The IVF Process, Demystified
Since 1978, in vitro fertilization (IVF) has resulted in more than 8 million births, as the procedure has become increasingly simpler, safer, and more successful. Today, it is the most common form of assisted reproductive technology (ART). If you’re new to fertility care, you probably have a lot of questions about how IVF works. Even though we are more technologically advanced than ever before, the idea of creating an embryo outside of the body can still seem mysterious to those unfamiliar with the science behind it.
Therefore, it may be helpful to take a closer look at the IVF procedure.
Breaking Down The IVF Process
Step 1: Fertility Testing and Diagnostics – Before deciding whether IVF is right for you, you will meet with a fertility specialist to discuss your medical history and family-building goals. You’ll also complete a diagnostic workup to get a full understanding of your reproductive health.
Step 2: Ovarian Stimulation and Monitoring – When you begin your first IVF cycle, you will get injections with the same hormones your body naturally makes, which will stimulate your ovaries to produce more mature eggs than usual. Your doctor will also perform blood work and transvaginal ultrasounds to monitor your ovaries’ response to medication, and determine if any dosage adjustments are required. Once the eggs reach a certain size, you’ll receive a final injection that completes their growth before removal.
Step 3: Sperm Collection – Any male partner will need to provide a semen sample on the morning of your egg retrieval. If frozen sperm was provided by a partner or donor, at this time, it will be thawed and prepared for use in fertilization.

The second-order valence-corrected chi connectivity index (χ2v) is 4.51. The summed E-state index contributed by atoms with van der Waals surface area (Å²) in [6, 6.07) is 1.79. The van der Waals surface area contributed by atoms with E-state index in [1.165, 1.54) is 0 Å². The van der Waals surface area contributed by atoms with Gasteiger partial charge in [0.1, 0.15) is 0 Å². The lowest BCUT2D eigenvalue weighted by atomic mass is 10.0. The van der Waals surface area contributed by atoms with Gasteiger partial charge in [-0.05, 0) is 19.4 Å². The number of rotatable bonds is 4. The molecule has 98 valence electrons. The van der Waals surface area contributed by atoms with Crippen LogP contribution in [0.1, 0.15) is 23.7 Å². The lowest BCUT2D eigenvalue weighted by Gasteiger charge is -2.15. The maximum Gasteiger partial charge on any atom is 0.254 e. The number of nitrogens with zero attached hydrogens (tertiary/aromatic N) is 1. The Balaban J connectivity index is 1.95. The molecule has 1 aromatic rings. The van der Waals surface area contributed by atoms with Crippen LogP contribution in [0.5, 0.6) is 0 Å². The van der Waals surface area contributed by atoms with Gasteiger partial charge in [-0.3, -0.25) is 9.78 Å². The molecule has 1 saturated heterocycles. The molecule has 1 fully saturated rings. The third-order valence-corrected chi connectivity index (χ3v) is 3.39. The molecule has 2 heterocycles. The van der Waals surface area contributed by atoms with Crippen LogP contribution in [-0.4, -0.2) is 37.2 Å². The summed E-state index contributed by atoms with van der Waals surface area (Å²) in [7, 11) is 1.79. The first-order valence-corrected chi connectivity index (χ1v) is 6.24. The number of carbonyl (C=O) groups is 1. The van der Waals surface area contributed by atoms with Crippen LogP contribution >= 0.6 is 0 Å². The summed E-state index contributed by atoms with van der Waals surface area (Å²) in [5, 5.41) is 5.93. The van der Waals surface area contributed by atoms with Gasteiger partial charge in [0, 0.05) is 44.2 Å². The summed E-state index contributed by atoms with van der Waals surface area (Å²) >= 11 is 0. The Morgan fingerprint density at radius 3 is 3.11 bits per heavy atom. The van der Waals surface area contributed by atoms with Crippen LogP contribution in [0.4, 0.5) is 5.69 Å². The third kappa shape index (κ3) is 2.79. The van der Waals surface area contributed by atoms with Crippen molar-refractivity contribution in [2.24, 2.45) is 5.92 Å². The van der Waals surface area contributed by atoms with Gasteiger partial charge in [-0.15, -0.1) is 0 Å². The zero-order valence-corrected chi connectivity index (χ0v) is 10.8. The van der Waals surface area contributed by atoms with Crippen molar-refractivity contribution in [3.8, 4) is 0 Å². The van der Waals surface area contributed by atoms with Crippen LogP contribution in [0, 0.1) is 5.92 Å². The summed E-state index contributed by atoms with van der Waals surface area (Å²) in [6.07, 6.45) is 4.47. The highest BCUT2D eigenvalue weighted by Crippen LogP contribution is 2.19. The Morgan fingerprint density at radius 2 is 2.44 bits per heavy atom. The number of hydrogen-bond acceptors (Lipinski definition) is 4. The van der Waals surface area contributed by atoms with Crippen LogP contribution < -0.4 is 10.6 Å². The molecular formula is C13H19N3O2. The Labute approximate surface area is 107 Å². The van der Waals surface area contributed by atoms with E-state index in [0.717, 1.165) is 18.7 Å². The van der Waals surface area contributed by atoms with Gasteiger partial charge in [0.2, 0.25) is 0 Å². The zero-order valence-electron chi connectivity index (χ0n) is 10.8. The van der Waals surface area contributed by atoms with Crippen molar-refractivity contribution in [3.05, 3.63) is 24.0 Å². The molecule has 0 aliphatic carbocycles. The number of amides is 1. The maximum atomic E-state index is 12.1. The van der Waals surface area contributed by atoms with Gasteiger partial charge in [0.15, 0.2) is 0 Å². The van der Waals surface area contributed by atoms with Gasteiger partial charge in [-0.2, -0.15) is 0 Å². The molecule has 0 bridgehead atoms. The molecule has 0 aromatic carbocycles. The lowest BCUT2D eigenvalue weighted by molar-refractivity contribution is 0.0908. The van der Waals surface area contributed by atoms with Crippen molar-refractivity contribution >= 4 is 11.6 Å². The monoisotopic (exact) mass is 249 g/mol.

Step 4: Egg (Ovum) Retrieval – Generally, egg retrieval is a minimally invasive, in-office procedure taking less than 15 minutes. The reproductive specialist extracts mature eggs from the ovaries with the use of ultrasound guidance. Typically, you can resume your normal activities by the next day.
Step 5: Fertilization and Embryo Testing – Once the egg retrieval is completed, the embryologist uses a high-powered microscope to fertilize the retrieved eggs with the provided sperm, placing them in a petri dish. During a four-day phase, the fertilized egg, known as a zygote, has all of the 46 necessary chromosomes: 23 from the sperm and 23 from the egg. After fertilization, the zygote divides rapidly, in a stage called mitosis. Around the fifth day, it becomes a blastocyst, a rapidly dividing ball of cells. The inner group of cells will eventually become the embryo. The outer group will become those cells that nourish and protect the embryo.
For issues with sperm quantity or quality or fertilization, the embryologist may use Intracytoplasmic Sperm Injection. With ICSI, a very fine needle injects a single healthy sperm into each egg cell to initiate fertilization. You may also undergo Preimplantation Genetic Testing (PGT), which identifies specific genetic abnormalities, as well as the healthiest egg for transfer.
Step 6: Embryo Transfer / Frozen Embryo Transfer – An ultrasound then guides a small catheter through your cervix, enabling the healthiest fertilized egg, now called an embryo, to be implanted into your uterus. This procedure is generally painless, although you may have mild cramping. Additional viable embryos may be frozen for future use if not used. About a week later, a waiting game unfolds, as you take a pregnancy test for confirmation.
Schedule An IVF Consultation in New York
IVF has emerged as the most effective fertility treatment. If you have any questions or are considering IVF in New York City, please contact Chelsea Fertility NYC for a consultation.